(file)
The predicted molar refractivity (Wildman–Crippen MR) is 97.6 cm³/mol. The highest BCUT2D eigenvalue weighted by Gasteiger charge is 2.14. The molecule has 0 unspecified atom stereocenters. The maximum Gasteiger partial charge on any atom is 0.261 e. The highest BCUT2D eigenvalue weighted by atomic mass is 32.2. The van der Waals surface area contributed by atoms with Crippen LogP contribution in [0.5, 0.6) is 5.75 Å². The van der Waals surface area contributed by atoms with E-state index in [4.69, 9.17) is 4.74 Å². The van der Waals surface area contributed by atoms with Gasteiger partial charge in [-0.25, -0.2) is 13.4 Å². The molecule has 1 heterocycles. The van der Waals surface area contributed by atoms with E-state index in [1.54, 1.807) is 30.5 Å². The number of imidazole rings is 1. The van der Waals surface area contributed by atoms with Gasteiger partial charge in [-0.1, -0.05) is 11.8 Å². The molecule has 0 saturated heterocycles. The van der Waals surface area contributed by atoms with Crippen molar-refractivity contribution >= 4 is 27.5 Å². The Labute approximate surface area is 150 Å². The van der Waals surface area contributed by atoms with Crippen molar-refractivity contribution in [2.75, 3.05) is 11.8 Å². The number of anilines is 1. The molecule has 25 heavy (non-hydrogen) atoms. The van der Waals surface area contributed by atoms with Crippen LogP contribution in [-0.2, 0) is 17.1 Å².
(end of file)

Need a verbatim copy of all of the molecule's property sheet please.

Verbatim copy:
The predicted molar refractivity (Wildman–Crippen MR) is 97.6 cm³/mol. The highest BCUT2D eigenvalue weighted by Gasteiger charge is 2.14. The molecule has 0 unspecified atom stereocenters. The maximum Gasteiger partial charge on any atom is 0.261 e. The highest BCUT2D eigenvalue weighted by atomic mass is 32.2. The van der Waals surface area contributed by atoms with Crippen LogP contribution in [0.5, 0.6) is 5.75 Å². The van der Waals surface area contributed by atoms with E-state index in [4.69, 9.17) is 4.74 Å². The van der Waals surface area contributed by atoms with Gasteiger partial charge in [-0.25, -0.2) is 13.4 Å². The molecule has 1 heterocycles. The van der Waals surface area contributed by atoms with E-state index in [1.54, 1.807) is 30.5 Å². The number of imidazole rings is 1. The van der Waals surface area contributed by atoms with Gasteiger partial charge in [-0.1, -0.05) is 11.8 Å². The molecule has 0 saturated heterocycles. The van der Waals surface area contributed by atoms with Crippen molar-refractivity contribution >= 4 is 27.5 Å². The Labute approximate surface area is 150 Å². The van der Waals surface area contributed by atoms with Crippen molar-refractivity contribution in [2.75, 3.05) is 11.8 Å². The number of anilines is 1. The molecule has 25 heavy (non-hydrogen) atoms. The van der Waals surface area contributed by atoms with Crippen LogP contribution in [-0.2, 0) is 17.1 Å².